The Federal Communications Commission is now going to reign in on Comcast’s controversial practice of hampering peer-to-peer internet traffic. Out of the five FCC commissioners, three have voted, thus far, on whether Comcast is liable for punishment for filtering internet traffic. And all of them want the cable company to be punished, but the punitive order will officially be executed once the remaining members have voted – a mere formality. The FCC doesn’t intend to fine Comcast but merely wants it to abstain from internet traffic filtering altogether.
Comcast has been in the eye of the “network neutrality” storm since August, 2007, when TorrentFreak revealed that the leading cable company was filtering internet traffic. It is rumored that the company utilizes Sandvine hardware for warding off P2P traffic but Comcast has not even acknowledged that it indulges in such practices. Comcast is currently busy defending itself in a class-action suit which alleges that the company’s actual services betray its promises, for it restricts internet access despite promising unshackled service.
This being such a contentious issue, that has invited intense reactions from all corners, you all are expected to set the comments section afire.
It sounds like Comcast is about to get it’s hand slapped for blocking P2P file sharing on it’s network. That is good news, as it will send a message about screwing with folks internet access. The funny part is where the message is coming from.
The head of the Federal Communications Commission, Kevin Martin said he will recommend that the Comcast be punished for violating agency principles that guarantee customers open access to the Internet. "The commission has adopted a set of principles that protects consumers access to the Internet," Martin told The Associated Press. "We found that Comcast's actions in this instance violated our principles."
This is the same Kevin Martin that wants a free but filtered national broadband that we covered previously. Don’t mess with people’s file sharing, but it is a good idea to filter access to information. (we really want our pr0n). Ah, the duplicity of politicians, even appointed ones. It’s kind of like the obnoxious Uncle from when you were a kid. He’d point at your shoes so he could whack you upside the head while you were looking at your feet.
More on Martin's order for Comcast after the jump.
Could Twitter help you get your cable fixed? Boston.com reports that C.C. Chapman, who noticed a blemish in his high-definition TV’s reception during the NBA playoffs he posted a gripe on his Twitter account about Comcast. Within minutes a Twitter user named ComcastCares responded and within 24 hours a technician was at his house to fix the problem.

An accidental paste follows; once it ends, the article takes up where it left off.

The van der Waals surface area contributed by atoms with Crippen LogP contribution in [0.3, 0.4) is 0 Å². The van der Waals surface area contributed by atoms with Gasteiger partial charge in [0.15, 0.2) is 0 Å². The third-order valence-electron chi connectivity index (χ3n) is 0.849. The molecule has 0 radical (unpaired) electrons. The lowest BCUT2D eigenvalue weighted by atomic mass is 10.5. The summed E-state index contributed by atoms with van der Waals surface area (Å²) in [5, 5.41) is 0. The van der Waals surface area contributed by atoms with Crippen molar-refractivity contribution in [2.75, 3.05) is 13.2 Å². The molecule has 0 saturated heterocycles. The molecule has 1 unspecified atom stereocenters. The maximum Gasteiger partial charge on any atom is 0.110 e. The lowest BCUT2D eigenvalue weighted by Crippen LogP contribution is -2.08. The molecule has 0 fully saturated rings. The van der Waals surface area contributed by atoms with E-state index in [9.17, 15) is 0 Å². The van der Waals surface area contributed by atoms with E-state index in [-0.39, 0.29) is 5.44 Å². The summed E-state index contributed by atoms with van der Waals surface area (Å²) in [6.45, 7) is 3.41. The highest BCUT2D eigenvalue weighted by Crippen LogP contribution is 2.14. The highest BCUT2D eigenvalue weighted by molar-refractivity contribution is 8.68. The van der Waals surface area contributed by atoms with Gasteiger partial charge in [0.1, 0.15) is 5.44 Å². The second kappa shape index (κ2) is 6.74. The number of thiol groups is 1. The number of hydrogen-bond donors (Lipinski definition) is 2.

I’ve been complaining about my Comcast service for months, that On Demand comes and goes, that the cable box sometimes runs slower than my old Windows 98 box and all I get for help is requests to reboot the cable box to fix the problem (maybe they do have Windows 98 running the cable box). Who knew all I had to do was post on Twitter to get their attention!
A report by network equipment manufacturer Sandvine has once again saddled P2P traffic with the blame for hogging most of the precious North American bandwidth. The report pegs P2P traffic’s share of internet bandwidth at 44% - up 3% from the preceding year.
The scales are heavily lopsided as web traffic comes a distant second with 27.3% followed by streaming media with 14.8% of internet bandwidth.
VoIP is expected to grow steadily over the coming few years but it currently consumes the least internet bandwidth, a paltry .2%. Although there has been no consistency in reports detailing bandwidth usage, P2P traffic is logically most bandwidth-intensive.
Complaints over bandwidth limits and Bittorrent filtering have made it so Comcast can't catch a break in the press, so you'd think the cable giant would be eager to stop shooting itself in the foot. Instead, Comcast is once again making headlines, this time over a PowerPoint presentation created by an account executive and being passed around inside one of its call centers. Read on to see what has customers both laughing and crying at the same time.
Tom, Will, Dave, and Andy bring you a bonus round of podcasting excellence. In this encore edition of the podcast, we discuss Comcast's latest traffic-shaping shenanigans, take a trip to the Lab, and answer your tech questions.